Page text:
Thursday, July 9, 2015

What is Narcissism?

Narcissistic Personality Disorder

We all know that person who is self-absorbed and hogs attention all the time. Usually, we roll our eyes and ignore those people, or gently poke fun at them. However, between a little everyday narcissism and egocentrism, and true narcissistic disorder, there is a deadly difference.

Narcissism is a genuine disorder of the Cluster B personality disorders class as defined in the DSM-IV and DSM-5. Generally, it is a disease in which the person has delusions of grandeur, an inflated self-esteem and a hunger for maintaining an illusion of perfectness despite the harm it causes to the ones they love. Narcissists have only one person in mind when it comes to respect and admiration: themselves. Some psychologists have tried defining narcissism in different subtypes. Psychologist Theodore Millon classified narcissism as unprincipaled, amorous, compensatory, and elitist. An unprincipaled narcissist is a cheat, with antisocial tendencies. An amorous narcissist is seductive and histrionic. A compensatory narcissist creates illusions of grandeur in order to avoid his/her own feelings of worthlessness and shame. The elitist narcissist builds a mental empire based on perceived grandeur and feeds off of other people's praise.

Narcissism can be treated with psychotherapy, but those with this disease very rarely seek help. After all, to them, the fault lies with everybody else. The narcissist will be defensive to a fault, no matter who tries to help them out.

There is no discrimination when it comes to narcissism. It can affect anybody. Parents, children, spouses...... It can be a disease from birth, it can be a disease that sprang from poor overindulgent upbringing, or it is a result of a traumatizing childhood. Sometimes, children of narcissistic parents become narcissists themselves, but most often than not, they become the victims of other narcissists over the course of their life. The results of narcissistic relationships are disastrous and all the more deadly because it is an invisible disease. I will touch more on those results in future posts.

Narcissists use roughly the same tactics on their victims across the board. The worse the narcissism, the worse and more cruel are the tactics. I will touch on specific tactics used by significant others and parents in particular in future posts. The one thing to know is this: no matter the form of the narcissism, the ones who suffered through it are victims and deserve a compassionate shoulder to lean on. Narcissists rely on the unseen effects of their actions to deny to the world anything is wrong. Those of us who know what happened, are not believed as a result, because narcissists have created a web of lies, an illusion of perfectness that is hard to shatter to anyone not part of the family. Narcissists love to create dissent, it fuels their ability to lie and pretend they are normal, social people.

I will touch on specific tactics, and the repercussions of narcissism in my next post.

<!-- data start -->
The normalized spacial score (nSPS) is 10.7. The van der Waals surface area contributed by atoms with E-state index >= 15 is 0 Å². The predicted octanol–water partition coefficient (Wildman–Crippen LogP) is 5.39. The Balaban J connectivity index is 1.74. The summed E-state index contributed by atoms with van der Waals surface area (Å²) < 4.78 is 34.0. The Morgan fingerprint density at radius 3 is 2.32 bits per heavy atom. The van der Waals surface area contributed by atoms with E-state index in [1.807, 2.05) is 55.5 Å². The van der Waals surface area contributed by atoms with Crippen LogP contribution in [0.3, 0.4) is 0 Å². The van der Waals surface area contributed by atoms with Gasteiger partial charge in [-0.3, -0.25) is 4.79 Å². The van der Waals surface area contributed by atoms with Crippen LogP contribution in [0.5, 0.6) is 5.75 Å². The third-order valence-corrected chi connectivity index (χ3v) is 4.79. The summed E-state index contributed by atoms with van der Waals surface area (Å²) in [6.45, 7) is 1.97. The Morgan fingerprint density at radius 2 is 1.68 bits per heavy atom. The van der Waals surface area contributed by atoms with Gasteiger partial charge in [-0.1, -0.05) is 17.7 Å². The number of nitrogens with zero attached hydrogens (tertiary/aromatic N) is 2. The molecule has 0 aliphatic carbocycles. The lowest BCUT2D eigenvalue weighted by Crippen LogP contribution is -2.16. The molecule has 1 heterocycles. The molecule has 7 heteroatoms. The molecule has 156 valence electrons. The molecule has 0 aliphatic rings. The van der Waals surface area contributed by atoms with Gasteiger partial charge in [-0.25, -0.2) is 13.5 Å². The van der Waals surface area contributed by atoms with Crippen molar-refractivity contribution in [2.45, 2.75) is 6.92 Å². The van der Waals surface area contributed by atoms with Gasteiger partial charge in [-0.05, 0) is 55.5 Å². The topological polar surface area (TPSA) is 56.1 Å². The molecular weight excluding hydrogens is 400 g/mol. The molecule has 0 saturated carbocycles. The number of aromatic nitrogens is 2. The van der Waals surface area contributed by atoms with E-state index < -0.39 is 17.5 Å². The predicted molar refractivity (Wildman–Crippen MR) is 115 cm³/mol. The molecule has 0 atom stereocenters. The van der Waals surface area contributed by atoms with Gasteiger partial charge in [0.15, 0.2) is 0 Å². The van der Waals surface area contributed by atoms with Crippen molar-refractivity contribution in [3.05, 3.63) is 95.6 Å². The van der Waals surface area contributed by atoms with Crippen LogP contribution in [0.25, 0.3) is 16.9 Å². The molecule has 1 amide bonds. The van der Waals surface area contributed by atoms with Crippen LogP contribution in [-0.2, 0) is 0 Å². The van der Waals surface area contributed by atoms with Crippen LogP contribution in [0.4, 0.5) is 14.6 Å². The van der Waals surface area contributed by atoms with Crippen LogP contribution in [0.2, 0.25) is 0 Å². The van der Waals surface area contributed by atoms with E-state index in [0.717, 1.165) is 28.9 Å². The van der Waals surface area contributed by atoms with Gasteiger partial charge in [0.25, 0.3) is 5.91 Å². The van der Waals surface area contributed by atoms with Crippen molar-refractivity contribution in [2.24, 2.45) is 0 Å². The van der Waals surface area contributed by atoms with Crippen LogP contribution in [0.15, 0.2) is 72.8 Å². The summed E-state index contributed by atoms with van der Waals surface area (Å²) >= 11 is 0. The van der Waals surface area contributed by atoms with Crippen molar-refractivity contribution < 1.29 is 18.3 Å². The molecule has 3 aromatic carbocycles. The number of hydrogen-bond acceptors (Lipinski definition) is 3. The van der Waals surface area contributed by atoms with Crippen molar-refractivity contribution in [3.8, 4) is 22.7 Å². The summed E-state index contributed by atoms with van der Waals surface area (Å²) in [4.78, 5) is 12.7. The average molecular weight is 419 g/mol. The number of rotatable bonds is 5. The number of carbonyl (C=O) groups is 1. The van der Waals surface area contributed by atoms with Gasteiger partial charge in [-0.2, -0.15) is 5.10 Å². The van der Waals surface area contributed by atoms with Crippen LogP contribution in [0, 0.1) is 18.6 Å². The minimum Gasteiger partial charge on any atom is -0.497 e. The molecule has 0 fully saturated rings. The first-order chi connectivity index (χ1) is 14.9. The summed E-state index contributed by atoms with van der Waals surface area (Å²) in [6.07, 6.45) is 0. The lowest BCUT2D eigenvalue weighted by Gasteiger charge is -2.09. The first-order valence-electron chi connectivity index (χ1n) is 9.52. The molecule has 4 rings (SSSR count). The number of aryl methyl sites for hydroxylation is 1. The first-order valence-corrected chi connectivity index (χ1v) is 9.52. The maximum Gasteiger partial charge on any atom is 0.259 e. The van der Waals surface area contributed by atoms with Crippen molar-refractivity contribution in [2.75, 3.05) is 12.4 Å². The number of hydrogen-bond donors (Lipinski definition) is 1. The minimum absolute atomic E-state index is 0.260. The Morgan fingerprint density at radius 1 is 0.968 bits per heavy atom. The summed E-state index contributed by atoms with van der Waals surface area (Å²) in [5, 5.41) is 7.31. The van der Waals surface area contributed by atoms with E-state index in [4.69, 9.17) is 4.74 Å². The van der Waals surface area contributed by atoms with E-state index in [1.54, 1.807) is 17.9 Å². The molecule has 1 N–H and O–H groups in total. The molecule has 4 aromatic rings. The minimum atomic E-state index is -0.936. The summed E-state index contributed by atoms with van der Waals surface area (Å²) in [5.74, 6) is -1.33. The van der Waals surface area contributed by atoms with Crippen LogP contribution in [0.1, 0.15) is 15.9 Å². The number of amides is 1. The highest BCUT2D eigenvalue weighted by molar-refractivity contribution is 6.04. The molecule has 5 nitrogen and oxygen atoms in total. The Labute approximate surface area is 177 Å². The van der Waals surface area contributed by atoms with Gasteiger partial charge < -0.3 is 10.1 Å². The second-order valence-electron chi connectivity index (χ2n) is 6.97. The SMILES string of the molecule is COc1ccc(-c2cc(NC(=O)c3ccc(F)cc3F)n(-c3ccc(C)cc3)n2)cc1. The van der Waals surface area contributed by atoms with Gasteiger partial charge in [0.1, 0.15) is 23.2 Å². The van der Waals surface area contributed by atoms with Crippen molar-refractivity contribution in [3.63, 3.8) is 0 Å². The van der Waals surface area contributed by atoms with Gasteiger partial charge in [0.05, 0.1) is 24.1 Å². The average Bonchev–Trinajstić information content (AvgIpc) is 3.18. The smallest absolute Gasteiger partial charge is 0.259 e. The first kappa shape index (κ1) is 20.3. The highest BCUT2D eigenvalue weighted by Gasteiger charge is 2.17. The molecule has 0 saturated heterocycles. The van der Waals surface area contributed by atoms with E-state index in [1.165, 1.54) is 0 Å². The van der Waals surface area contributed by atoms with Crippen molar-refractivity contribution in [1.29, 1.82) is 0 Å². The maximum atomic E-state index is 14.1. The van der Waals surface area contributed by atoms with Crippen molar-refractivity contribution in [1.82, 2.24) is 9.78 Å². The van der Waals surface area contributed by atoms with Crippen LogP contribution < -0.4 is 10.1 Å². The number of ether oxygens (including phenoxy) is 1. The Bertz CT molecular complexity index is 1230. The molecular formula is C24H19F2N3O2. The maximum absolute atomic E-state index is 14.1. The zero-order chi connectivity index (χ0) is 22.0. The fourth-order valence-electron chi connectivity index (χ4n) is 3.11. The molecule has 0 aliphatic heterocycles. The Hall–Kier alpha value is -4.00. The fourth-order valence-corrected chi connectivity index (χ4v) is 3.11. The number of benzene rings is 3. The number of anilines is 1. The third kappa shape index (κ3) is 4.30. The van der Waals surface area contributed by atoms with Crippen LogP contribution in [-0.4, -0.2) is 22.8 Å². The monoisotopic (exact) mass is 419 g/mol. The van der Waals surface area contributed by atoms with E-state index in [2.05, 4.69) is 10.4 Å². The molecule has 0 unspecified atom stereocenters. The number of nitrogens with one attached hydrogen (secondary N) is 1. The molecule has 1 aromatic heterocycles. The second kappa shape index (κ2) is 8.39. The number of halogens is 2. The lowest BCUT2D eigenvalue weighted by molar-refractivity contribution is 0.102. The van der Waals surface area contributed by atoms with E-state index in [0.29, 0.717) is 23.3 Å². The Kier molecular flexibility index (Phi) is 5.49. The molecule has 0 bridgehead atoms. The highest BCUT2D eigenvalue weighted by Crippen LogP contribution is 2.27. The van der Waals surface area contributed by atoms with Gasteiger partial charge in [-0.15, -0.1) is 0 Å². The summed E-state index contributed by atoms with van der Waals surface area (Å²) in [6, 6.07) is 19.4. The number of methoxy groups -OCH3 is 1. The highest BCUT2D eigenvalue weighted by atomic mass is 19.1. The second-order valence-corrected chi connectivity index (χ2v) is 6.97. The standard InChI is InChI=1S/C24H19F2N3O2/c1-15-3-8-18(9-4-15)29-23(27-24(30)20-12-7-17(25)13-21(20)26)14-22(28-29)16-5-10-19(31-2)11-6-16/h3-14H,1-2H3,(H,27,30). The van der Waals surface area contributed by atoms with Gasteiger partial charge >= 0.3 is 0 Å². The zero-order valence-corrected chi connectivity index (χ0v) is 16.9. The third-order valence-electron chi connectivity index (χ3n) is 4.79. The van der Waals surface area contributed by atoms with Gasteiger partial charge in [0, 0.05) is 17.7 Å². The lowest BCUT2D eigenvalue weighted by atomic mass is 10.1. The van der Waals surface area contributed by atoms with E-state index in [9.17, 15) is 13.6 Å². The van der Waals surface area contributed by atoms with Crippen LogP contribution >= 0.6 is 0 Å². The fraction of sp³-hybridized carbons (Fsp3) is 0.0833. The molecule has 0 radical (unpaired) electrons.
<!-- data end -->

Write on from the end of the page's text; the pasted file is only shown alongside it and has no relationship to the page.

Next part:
A Beginning

My name is Sophie, and I am where I am today thanks to my complicated family dynamics. My mother was a narcissist and my father was an enabler. Although I have escaped from my situation and I'm in a better place, I still struggle with feelings of guilt, of anxiety and of depression. The guilt of escaping a toxic situation haunts me every day, no matter the reasoning, no matter the facts that point out that I would have been emotionally destroyed if I'd stayed. The feelings of anxiety, of waiting for an invisible hand to crush me wavers over my psyche all the time, although the sensation lessens the more and more, as no one is yelling at me, pulling my hair, or degrading every part of my personality anymore. The lingering depression stems from knowing that my whole life was a lie; my parents, who were supposed to be the pillars of the family, turned out to be my worst nightmare. I've been called a bitch, a manipulator, a crazy liar,  a weak person,  an unscrupulous mentally ill person by my own parents. I've been confined forcibly in the house even after I was over 18 years of age many times, by my parents. I've had my own therapist making me feel bad for "disrespecting" my parents after one too many group sessions with my mother. All this hell hole was an abomination behind closed doors, a grotesque pantomime occurring in the shadows of emotional intimacy. To the outside world, I had every physical comfort a kid could ask for: I had a house, I had toys, I had an education, we went on fancy trips every so often. My mom loved to tell people how awesome I was, how proud she was of me. And there lies the poison of the invisible torture that is narcissism. It is hard to believe a victim of narcissism when there is nothing seemingly wrong on the surface. Often, victims don't think they're victims, they are led to believe, as my mom enjoyed telling me, that all the pain and sorrow we receive is purely our fault. So a life-long feeling of guilt starts and so when people ask "Are you ok"? You lie and preserve the family image. "Everything is fine.".....

I am still healing, but I have come a long way. But there are many children and adult children out there, who are stuck with narcissistic parents, or have had to cut them out of their lives completely. Narcissism is all too widespread, and yet, it is an issue that has only recently started to receive attention. The purpose of this blog is to spread awareness about narcissistic parents in particular, and to help those of us who need to heal. Know this..... You are never alone.  Narcissism only has power when it is working silently. Be aware, denounce it, and move on! This blog will help with defining this complicated personality disorder and how to defend oneself against it. It is also a place to talk about your experiences and creating a community of communication and safety.